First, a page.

New Artist Find: ASTR
Prepare to take a trip into the strange, altered reality of ASTR. Brought to the attention of us here at Bitcandy by seasoned curator Duffster, this electro house horror duo from NYC cranks out sounds that are vaguely frightening but familiar, like that same old Halloween CD you play every year come October. The haunting, gothic, B horror flick soundtrack and hip-hop sentimentalities of ASTR's first single, "Operate," will leave your brain tied in knots and a feeling in the pit of your stomach that screams, "I'm not sure what I just heard, but I want more."
Paired with a video that Ken Kesey and Joseph Mengele might both be comfortable in, "Operate" delivers a hard-driving, catchy beat and sultry, distorted vocals that sound like they're coming out of a gramophone in a dark basement in the 30's. The verses give way to an infectious, temperamental hook that will be stuck in your head for days to come. Like chilled vodka pouring over ice, this chorus drips effortlessly and oozes substance. These seemingly disparate pieces come together to create a thoroughly engaging sticky-sweet track that's just perfect for these humid summer nights.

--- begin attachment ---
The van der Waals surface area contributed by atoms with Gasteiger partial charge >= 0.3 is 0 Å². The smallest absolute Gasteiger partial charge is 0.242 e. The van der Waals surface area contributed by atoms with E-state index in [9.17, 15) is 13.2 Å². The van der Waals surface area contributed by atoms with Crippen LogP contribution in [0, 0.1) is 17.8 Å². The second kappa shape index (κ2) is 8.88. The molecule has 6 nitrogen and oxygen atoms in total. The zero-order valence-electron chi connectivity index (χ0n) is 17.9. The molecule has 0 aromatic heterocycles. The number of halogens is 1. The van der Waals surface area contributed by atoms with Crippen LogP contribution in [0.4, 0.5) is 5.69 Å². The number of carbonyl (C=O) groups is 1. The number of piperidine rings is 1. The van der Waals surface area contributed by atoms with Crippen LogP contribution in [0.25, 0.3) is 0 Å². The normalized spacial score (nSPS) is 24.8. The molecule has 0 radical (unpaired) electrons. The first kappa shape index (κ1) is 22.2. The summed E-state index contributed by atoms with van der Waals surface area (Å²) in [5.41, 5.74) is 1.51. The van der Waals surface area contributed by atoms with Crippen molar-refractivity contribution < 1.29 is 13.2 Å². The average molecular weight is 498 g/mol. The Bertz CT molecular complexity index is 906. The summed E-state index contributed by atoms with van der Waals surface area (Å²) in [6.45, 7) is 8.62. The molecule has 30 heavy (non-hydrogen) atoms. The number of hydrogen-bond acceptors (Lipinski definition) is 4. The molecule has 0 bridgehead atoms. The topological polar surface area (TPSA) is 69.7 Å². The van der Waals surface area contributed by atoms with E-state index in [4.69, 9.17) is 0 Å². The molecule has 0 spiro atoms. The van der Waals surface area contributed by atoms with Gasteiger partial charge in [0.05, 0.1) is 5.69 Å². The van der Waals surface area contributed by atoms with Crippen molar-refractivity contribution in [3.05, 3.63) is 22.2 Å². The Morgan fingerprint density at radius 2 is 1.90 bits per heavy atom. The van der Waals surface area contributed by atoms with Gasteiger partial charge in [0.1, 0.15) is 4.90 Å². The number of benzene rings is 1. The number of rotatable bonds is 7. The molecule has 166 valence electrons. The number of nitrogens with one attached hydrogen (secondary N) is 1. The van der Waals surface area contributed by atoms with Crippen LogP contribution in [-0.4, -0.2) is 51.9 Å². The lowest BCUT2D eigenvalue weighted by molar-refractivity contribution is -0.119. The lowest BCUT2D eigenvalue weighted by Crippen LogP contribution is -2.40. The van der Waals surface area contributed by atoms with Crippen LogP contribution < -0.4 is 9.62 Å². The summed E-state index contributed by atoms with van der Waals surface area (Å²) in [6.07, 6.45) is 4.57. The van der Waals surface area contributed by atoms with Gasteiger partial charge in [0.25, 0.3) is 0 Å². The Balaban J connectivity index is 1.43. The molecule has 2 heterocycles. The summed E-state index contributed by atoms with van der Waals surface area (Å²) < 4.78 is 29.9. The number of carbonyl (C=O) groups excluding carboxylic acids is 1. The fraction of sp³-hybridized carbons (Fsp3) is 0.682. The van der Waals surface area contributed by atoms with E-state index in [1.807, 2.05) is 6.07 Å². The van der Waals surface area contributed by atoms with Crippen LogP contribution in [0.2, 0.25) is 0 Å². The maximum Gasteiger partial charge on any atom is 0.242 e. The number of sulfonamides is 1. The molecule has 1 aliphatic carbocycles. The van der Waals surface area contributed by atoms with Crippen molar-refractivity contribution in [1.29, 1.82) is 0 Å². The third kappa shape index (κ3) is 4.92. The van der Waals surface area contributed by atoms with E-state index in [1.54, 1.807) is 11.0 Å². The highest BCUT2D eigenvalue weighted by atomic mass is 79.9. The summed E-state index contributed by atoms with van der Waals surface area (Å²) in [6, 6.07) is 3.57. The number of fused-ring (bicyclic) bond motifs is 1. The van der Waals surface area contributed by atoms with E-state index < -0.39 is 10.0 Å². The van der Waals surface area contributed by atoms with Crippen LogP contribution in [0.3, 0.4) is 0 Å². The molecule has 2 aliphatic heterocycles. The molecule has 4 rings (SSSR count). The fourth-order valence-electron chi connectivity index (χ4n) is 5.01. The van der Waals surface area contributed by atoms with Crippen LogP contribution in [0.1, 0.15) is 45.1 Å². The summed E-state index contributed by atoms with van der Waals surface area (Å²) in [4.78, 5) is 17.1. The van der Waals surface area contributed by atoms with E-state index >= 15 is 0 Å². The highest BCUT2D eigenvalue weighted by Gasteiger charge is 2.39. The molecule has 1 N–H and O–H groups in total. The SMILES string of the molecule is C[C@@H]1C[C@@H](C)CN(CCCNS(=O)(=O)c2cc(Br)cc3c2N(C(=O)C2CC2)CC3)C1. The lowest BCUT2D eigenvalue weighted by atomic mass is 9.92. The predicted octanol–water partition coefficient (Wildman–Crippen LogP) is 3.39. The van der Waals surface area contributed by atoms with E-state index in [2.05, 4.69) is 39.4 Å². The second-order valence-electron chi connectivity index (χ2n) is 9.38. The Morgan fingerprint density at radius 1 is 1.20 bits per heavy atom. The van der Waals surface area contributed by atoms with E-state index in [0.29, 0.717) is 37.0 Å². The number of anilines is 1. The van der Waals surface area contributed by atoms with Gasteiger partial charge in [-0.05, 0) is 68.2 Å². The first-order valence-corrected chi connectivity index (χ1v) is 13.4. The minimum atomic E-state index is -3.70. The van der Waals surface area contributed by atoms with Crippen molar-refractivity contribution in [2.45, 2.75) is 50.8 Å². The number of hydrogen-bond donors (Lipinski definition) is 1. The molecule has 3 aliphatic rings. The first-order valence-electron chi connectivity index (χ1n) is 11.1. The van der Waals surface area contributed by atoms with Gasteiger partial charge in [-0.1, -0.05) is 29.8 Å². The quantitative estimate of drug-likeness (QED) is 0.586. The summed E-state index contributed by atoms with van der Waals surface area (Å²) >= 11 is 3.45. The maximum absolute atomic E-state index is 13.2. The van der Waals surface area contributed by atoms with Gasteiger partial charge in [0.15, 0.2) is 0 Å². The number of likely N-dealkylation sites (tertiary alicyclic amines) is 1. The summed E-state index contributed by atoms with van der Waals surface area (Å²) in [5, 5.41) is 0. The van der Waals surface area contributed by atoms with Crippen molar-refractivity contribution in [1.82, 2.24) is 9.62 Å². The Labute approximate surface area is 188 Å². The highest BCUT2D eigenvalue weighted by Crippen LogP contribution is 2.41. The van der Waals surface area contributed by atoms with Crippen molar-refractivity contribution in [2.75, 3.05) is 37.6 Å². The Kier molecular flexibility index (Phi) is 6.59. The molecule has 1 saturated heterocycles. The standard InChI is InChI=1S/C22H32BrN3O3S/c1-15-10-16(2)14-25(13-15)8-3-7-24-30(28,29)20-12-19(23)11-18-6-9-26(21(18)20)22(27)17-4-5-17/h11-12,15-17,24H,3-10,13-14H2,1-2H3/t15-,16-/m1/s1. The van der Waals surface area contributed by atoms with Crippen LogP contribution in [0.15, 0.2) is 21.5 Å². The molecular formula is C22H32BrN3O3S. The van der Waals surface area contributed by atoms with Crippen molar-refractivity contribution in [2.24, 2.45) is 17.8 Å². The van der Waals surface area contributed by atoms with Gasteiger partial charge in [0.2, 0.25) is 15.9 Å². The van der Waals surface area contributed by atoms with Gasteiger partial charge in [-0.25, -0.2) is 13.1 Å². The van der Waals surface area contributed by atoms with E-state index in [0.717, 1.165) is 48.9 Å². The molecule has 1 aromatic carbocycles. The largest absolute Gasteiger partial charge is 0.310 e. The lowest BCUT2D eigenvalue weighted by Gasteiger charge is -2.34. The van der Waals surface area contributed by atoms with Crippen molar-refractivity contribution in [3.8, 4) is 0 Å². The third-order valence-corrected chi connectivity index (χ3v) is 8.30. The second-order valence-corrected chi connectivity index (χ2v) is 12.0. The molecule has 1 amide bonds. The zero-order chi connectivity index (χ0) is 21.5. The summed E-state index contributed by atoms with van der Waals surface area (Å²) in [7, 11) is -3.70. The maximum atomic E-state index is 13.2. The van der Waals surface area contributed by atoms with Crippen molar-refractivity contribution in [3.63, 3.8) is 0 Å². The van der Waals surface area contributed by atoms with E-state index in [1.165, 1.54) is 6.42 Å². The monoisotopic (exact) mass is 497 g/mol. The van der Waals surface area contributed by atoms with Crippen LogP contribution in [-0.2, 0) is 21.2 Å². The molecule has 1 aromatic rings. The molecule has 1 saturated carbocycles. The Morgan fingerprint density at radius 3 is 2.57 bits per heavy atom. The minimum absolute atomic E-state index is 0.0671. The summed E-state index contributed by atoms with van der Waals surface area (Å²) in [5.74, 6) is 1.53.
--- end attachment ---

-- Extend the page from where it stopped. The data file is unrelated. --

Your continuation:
ASTR's second track, "Razor," strays from the hallways of horror but still retains a distinctly eerie vibe. The patchwork video is straight from the early days of MTV as it would exist in a demented alternate reality and the song features a harder kicking, more upbeat rhythm than "Operate." "Razor" makes me want to get off my couch and dance, and there's not a whole lot that instills that idea in my head. While not quite as innovative or impactful as "Operate," "Razor" does what it does with the utmost competence and it exemplifies the kind of music that ASTR is all about: potent and proficient indie electro. This song will draw inevitable comparisons to other electro bands with female leads, and it does have more than a passing resemblance to certain MIA tracks, but after a few listens there is an unmistakable uniqueness in the way that ASTR delivers the standard pieces in this electro anthem. I can already picture "Razor" washing over a sweaty, surging dance floor in my local club.
ASTR is attempting to take you somewhere with their music. It's hard to discern where that place might be, and it's unsure if the band themselves even have it figured out, but they seem to be firm believers in the mantra that the journey is the destination. ASTR delivers an uneasy newness that's a little weird, often exciting, and sometimes even a bit scary, but after all of that you know you still want more.